Ah yes, I see from an online book seller, the book by Piper is called “Don’t Waste Your Life” and was published in 2004.

Then of course, we have all these preachers such as Platt and Idleman, who, the last couple of years, lecture Christians that if they don’t sell all their worldly possessions to go work in soup kitchens full time or live in a hut in Africa, they are not serious followers of Jesus and are not radical enough.(See (Link): this post)

So, I’m not exactly sure of the origins of “make the most of your singlness” or “don’t waste your singleness,” but I wouldn’t be surprised if Piper, Platt, etc. weren’t the inspiration.

Anyhoo. What does it mean, anyway? “Don’t waste your singleness?” Should I be in contemplative prayer round the clock every day? Handing out rice to African orphans?

Basically, the only thing you can say to singles in this area will be based on a work-based mind set: you must be performing like a circus seal for the Son of God!

No thanks, Christ said He came to give His followers rest, not more works to perform.

Singles don’t need more cliches and platitudes.

You married Christians, or (Link): you peppy and perpetually happy with your single status types, stop coming up with pithy, and what- sounds- to- you- like- clever one-liners. The cliches don’t cheer up singles, and they don’t make me feel any better. They’re cheap and annoying.
———————
Related Posts, This Blog:

(Link): Singleness Is Not A Gift

(Link): Fifteen Things You Shouldn’t Say or Do To Your Single Friends

(Link): Annoyances of Being a Christian Single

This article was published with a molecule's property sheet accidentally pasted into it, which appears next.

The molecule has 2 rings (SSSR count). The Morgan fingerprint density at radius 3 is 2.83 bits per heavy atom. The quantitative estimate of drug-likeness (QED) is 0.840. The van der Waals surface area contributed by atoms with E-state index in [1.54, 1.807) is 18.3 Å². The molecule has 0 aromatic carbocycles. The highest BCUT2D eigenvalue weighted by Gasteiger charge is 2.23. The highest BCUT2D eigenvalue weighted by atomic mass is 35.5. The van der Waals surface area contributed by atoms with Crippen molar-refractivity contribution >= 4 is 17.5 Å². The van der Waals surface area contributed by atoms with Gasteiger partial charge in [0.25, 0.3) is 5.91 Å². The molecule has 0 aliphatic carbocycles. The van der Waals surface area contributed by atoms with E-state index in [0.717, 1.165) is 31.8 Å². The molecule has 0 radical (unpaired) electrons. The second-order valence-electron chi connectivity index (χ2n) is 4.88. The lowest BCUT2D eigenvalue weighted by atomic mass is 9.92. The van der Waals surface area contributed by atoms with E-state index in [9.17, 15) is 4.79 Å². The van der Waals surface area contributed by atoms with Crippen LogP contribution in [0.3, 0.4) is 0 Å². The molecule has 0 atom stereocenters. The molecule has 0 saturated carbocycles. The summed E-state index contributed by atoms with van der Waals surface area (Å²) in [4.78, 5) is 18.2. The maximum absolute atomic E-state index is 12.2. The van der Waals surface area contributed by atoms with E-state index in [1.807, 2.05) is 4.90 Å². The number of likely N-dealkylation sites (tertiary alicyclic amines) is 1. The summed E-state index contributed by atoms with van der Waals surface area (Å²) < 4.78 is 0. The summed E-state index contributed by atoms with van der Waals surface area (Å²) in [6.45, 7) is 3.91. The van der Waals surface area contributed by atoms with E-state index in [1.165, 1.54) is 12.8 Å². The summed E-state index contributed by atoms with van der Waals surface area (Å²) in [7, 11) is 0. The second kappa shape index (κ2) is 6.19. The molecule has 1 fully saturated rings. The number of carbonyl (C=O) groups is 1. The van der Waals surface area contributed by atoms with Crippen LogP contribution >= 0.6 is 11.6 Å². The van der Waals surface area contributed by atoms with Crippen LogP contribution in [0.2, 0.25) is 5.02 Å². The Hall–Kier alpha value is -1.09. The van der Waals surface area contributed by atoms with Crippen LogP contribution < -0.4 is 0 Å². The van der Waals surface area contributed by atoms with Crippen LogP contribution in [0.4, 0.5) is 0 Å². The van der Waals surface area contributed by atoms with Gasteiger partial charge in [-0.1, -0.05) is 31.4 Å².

(Link): The Problem with Platitudes – for Christian single over 35 years old never married

(Link): Stop Telling Your Single Friends to Try Dating Sites – Please.

(Link): Responding to the Cliche’ “Jesus Is All You Need” – Re Christian Singles

(Link): The Obligatory, “Oh, but if you’re single you can still benefit from my marriage sermon” line

(Link): Five Things Single Women Hate to Hear

(Link): Same Old Tired Advice to Christian Singles

(Link): Article: My Savior My Spouse? – Is God or Jesus Your Husband Isaiah 54:5

(Link): Following the Usual Advice Won’t Get You Dates or Married – Even Celebrities Have A Hard Time

The Types of Christian Singles Who Annoy Me

The Types of Christian Singles Who Annoy Me: The Perpetually Sunny Happy Christian Single Who Is Totally Thrilled With Singleness; The Condescending Single Who Brays “Jesus is all you need, your earthly happiness doesn’t matter”; or the Single Who Is Too Spiritual About Singleness

I. The Perpetually Sunny Happy Christian Single Who Is Totally Thrilled With Singleness And Doesn’t Understand Why You Can’t Be Too

To clarify something: there are times when I feel relieved about being single, and there are other times it bothers me. I’m not wholly on one side of the fence or the other.